The following is an opinion piece written by State Senator Charles Schwertner, who represents District 5, which covers most of the Brazos Valley :
The Patient Protection and Affordable Care Act was sold to the American people on the ambitious premise that it would improve the health of millions of Americans and save tens of thousands of lives through preventative care. However, a landmark study published last week in the New England Journal of Medicine has cast substantial doubt on this central claim of Obamacare.
In 2008, the state of Oregon decided to extend Medicaid eligibility to the same population group that Texas is now considering: low-income, able-bodied adults who are currently uninsured. Without the funding to expand coverage to everyone meeting that criteria, Oregon lawmakers devised a novel solution -- a randomly-selected lottery for qualified applicants. This lottery afforded an intriguing opportunity to conduct a large-scale, scientific survey comparing the 6,387 low-income adults newly enrolled in Medicaid with another 5,842 individuals who remained uninsured.
Though individuals enrolled in Medicaid utilized 35% more medical services and 15% more prescription drugs than the uninsured, the Oregon Health Insurance Experiment found that the Medicaid group's measurable health outcomes (such as blood pressure, cholesterol, and blood sugar levels) showed no statistically significant improvement when compared to the control group. More puzzling still, the study found no decline in emergency room visits and a 30% increase in overall hospital admissions.
Clearly, this counterintuitive outcome has raised a number of questions. The study would seem to suggest that in spite of increased access to preventative care and improved identification of individual health risks, the Medicaid group didn't take advantage of that knowledge to make the kind of lifestyle changes needed for any lasting improvement to one's health.
The inherent flaw of Obamacare is that an individual's health is, above all else, a matter of personal responsibility. No matter how well-intentioned, no law handed down from Austin or Washington can ever force a person to quit smoking, eat healthier, or exercise regularly. Each are personal choices left to the individual, and each plays a far greater role in determining individual health than insurance coverage ever will. This may come as a surprise (or at least a disappointment), but there is no magic bullet to improving one's health…it requires commitment, diligence, and self-control.
If providing comprehensive, preventative health care in Oregon resulted in increased utilization and cost but no corresponding improvement in actual health, then why would Texas expand its Medicaid program as well?
However, the news isn't all bad. Despite showing no measurable improvement in overall health, those covered by Medicaid suffered almost no catastrophic, out-of-pocket medical expenses over the study's two-year timeframe.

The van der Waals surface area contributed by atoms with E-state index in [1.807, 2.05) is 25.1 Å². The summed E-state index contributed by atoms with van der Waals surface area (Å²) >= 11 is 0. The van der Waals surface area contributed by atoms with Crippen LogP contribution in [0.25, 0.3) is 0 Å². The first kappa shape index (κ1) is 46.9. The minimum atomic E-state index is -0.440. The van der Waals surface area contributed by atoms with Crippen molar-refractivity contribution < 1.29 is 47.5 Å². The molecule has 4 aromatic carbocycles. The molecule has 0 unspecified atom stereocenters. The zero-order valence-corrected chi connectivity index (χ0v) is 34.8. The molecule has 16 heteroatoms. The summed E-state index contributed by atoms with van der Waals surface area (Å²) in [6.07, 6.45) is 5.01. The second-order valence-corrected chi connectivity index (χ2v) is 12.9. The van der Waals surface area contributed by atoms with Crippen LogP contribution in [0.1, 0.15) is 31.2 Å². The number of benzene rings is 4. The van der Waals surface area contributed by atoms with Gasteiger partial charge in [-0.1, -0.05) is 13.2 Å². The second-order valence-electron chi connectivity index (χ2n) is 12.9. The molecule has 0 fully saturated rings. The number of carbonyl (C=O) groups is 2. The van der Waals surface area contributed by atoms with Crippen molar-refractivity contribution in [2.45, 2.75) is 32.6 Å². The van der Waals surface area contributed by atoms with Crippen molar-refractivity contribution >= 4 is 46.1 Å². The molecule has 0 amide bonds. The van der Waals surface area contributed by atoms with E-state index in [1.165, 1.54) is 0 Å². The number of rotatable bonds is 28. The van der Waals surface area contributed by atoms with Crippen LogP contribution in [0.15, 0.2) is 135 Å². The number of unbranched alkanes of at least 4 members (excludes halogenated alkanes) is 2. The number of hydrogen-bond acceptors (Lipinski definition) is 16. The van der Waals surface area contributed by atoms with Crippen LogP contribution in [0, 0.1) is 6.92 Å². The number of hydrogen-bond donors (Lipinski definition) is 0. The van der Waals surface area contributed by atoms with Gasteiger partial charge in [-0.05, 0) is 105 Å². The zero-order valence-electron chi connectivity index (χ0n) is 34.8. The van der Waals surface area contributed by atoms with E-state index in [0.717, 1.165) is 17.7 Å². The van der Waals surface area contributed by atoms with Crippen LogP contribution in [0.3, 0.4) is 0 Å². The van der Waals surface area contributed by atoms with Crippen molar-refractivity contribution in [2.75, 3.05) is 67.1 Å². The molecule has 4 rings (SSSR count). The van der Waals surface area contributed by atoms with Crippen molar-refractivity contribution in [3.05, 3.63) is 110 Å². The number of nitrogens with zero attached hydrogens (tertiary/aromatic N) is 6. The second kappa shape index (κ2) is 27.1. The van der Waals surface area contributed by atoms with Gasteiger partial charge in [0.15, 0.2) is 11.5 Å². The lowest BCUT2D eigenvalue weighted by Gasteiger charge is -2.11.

Which gets to the heart of what health insurance was originally intended to be: not all things to all people, but a safety net to guard against the crushing expense of a truly catastrophic medical emergency.
Let's think about this another way. All drivers in the state of Texas are required to carry automotive insurance. These plans are relatively affordable, generally carry high deductibles, and are designed as a financial safeguard against only the most serious auto accidents. Most Americans would never dream of billing their car insurance company for routine, low-cost auto maintenance, such as an oil change or tire rotation, but that's precisely what we've come to expect from our health insurance.
If Oregon has anything to teach Texas, it's that Medicaid expansion really shouldn't be a comprehensive, gold-plated health plan, but rather a low-cost, high-deductible system of emergency health coverage that focuses on the one thing we've actually proven we can change…keeping patients who suffer from a serious medical event from going broke as a result.
Try as it might, government will never be able to legislate personal responsibility. But what it can do, and should do, is form the kind of health care system that rewards personal responsibility and puts patients back in charge of their health care. Options such as variable benefit packages, copayments, health savings accounts, and high-deductible emergency care plans have a far greater potential to keep costs under control and keep patients out of bankruptcy.
However, the federal government won't allow Texas the flexibility to implement these solutions in our state's Medicaid plan. Rather than forcing a poorly-conceived expansion of our overburdened Medicaid program, Washington should give Texas the freedom to use these kinds of innovative approaches to provide real, sustainable relief to our state's uninsured.
We can solve the challenges facing our health care system, but a one-size-fits-all Medicaid solution just doesn’t fit Texas. We should learn from the lesson of Oregon, and realize that the government's role in health care should be as limited as possible and narrowly focused on improving the things we can change, rather than throwing more and more money at the things we never will.
Senator Charles Schwertner is a medical doctor serving his first term in the Texas Senate. Dr. Schwertner represents the citizens of Senate District 5, a ten-county region of Central and East Texas which includes Brazos, Freestone, Grimes, Leon, Limestone, Madison, Milam, Robertson, Walker and Williamson counties.
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